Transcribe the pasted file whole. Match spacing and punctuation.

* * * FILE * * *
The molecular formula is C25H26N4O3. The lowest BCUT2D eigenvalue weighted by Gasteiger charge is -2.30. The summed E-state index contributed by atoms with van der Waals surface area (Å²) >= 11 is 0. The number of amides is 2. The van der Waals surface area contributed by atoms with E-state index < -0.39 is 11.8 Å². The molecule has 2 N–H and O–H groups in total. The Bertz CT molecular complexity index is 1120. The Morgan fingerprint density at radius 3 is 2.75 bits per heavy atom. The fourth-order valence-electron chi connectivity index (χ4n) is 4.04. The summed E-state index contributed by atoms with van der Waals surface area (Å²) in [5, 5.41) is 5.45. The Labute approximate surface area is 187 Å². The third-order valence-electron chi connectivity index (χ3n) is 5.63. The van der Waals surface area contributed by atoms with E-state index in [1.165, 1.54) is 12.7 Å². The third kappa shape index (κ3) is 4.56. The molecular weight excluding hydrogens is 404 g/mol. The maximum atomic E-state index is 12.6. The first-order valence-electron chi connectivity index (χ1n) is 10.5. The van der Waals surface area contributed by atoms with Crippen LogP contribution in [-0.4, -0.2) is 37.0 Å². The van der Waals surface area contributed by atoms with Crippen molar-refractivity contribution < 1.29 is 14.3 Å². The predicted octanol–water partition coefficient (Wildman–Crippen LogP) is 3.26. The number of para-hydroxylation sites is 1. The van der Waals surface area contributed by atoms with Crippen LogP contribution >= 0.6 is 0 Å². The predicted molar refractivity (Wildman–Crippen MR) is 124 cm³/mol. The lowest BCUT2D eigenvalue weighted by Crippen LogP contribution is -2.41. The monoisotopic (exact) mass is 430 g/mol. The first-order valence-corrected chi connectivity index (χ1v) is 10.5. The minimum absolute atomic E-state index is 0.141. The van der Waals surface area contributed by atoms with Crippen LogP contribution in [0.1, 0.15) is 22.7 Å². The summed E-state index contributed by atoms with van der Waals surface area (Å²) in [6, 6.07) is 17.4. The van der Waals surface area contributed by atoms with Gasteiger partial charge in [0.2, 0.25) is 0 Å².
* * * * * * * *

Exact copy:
The molecular formula is C25H26N4O3. The lowest BCUT2D eigenvalue weighted by Gasteiger charge is -2.30. The summed E-state index contributed by atoms with van der Waals surface area (Å²) >= 11 is 0. The number of amides is 2. The van der Waals surface area contributed by atoms with E-state index < -0.39 is 11.8 Å². The molecule has 2 N–H and O–H groups in total. The Bertz CT molecular complexity index is 1120. The Morgan fingerprint density at radius 3 is 2.75 bits per heavy atom. The fourth-order valence-electron chi connectivity index (χ4n) is 4.04. The summed E-state index contributed by atoms with van der Waals surface area (Å²) in [5, 5.41) is 5.45. The Labute approximate surface area is 187 Å². The third-order valence-electron chi connectivity index (χ3n) is 5.63. The van der Waals surface area contributed by atoms with E-state index in [1.165, 1.54) is 12.7 Å². The third kappa shape index (κ3) is 4.56. The molecular weight excluding hydrogens is 404 g/mol. The maximum atomic E-state index is 12.6. The first-order valence-electron chi connectivity index (χ1n) is 10.5. The van der Waals surface area contributed by atoms with Crippen LogP contribution in [-0.4, -0.2) is 37.0 Å². The van der Waals surface area contributed by atoms with Crippen molar-refractivity contribution < 1.29 is 14.3 Å². The predicted octanol–water partition coefficient (Wildman–Crippen LogP) is 3.26. The number of para-hydroxylation sites is 1. The van der Waals surface area contributed by atoms with Crippen LogP contribution >= 0.6 is 0 Å². The predicted molar refractivity (Wildman–Crippen MR) is 124 cm³/mol. The lowest BCUT2D eigenvalue weighted by Crippen LogP contribution is -2.41. The monoisotopic (exact) mass is 430 g/mol. The first-order valence-corrected chi connectivity index (χ1v) is 10.5. The minimum absolute atomic E-state index is 0.141. The van der Waals surface area contributed by atoms with Crippen LogP contribution in [0.1, 0.15) is 22.7 Å². The summed E-state index contributed by atoms with van der Waals surface area (Å²) in [6, 6.07) is 17.4. The van der Waals surface area contributed by atoms with Gasteiger partial charge in [0.2, 0.25) is 0 Å².